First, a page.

Miss Hamilton Disposes
From kingdom to republic to empire, the ancient Romans have transfixed the imagination of the ages, inspiring bestselling novels, plays, poems, movies, and TV productions (not to mention several nations and more than a few dictatorships). Throughout 2009, Steve Donoghue will trace their pomp and circumstance in “A Year with the Romans.”
|She has a wonderful story to tell, and she rises to the occasion.
We expect no less from Edith Hamilton, the best-selling author of Mythology and a handful of other well-received popularizations of classical literature. The erstwhile Headmistress of Bryn Mawr came to writing late in life and made up for lost time by publishing one bestseller after another, and her 1932 The Roman Way was no exception. Here is Miss Hamilton’s walking tour through the great literature of Rome’s writers: Plautus and Terence, Julius Caesar, Livy, Virgil, Seneca, Horace, Juvenal, Cicero – all are brought before us with her customary skill, painted vividly in apt quotations and deft summaries. She’s an enthusiastic guide, and never more so than when she can work with good material.
This particular story is very good material: the Roman poet Catullus, a young man from the provinces, coming to capitol burning with talent:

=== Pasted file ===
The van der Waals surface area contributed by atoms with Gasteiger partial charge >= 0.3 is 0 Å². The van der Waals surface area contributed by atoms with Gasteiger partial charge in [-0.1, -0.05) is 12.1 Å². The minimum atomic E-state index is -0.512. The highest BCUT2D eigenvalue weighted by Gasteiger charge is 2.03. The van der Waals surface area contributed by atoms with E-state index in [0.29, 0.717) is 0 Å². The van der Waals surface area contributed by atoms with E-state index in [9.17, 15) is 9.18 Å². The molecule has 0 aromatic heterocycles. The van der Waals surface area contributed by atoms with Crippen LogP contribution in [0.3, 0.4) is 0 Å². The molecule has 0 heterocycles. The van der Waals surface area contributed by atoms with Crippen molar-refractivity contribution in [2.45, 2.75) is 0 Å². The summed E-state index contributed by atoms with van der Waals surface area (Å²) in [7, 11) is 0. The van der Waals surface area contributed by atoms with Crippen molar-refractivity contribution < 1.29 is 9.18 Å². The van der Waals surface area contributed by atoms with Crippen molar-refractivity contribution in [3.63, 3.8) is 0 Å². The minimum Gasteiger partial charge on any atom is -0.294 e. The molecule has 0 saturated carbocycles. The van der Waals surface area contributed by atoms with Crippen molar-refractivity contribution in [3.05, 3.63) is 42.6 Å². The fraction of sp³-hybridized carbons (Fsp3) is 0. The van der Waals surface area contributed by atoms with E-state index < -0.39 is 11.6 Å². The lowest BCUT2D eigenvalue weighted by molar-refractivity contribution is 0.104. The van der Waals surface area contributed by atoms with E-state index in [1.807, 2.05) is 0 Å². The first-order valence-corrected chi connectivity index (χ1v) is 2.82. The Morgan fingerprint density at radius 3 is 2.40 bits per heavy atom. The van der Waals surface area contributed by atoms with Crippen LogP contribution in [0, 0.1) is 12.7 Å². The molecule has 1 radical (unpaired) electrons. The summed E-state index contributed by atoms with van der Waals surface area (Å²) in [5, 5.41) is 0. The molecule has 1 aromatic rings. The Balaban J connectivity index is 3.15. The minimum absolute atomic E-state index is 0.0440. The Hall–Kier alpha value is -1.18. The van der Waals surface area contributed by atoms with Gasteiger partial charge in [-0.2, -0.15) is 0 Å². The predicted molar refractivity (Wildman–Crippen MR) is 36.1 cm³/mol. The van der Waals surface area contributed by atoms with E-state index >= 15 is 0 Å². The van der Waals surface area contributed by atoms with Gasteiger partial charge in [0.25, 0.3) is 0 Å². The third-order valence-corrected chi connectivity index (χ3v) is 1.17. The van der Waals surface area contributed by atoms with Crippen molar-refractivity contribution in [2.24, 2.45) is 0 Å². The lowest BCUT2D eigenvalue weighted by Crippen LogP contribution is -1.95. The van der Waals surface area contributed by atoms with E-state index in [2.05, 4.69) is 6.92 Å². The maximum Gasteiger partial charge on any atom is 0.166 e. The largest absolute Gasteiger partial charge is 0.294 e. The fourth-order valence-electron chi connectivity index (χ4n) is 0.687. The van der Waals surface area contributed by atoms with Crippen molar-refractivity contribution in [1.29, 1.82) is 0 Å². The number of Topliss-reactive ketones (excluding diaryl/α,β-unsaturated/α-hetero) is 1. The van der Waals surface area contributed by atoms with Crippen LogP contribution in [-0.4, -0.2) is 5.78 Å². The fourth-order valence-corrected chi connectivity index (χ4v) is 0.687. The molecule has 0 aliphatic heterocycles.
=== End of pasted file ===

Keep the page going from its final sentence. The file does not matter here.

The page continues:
He came to Rome from Verona, sent by a careful father to be cultivated and polished out of small town ways. He was perhaps twenty or so when he was introduced to the grand house on the Palatine where its brilliant mistress held a salon for all the great world.
This brilliant mistress, we’re told, was Clodia, the scandalous, convention-defying sister of political rabble-rouser Publius Clodius Pulcher and wife of the much older Quintus Caecilius Metellus. As Miss Hamilton tells the story, Catullus came to Rome with a first-class education in his head (his family seems to have been wealthy; his father hosted Julius Caesar in Verona on more than one occasion) and an ardor for fame that quickly, seamlessly transformed into an ardor for Clodia, ten years his senior, who captivated him – and vice versa, according to our guide:
We must conceive him on his first entrance a very shy young provincial, hesitating on the edge of the gay company. But there is much in his verse to prove that he was extraordinarily attractive and it is impossible not to believe him beautiful, too, with the beauty so strangely given to poets in all ages everywhere.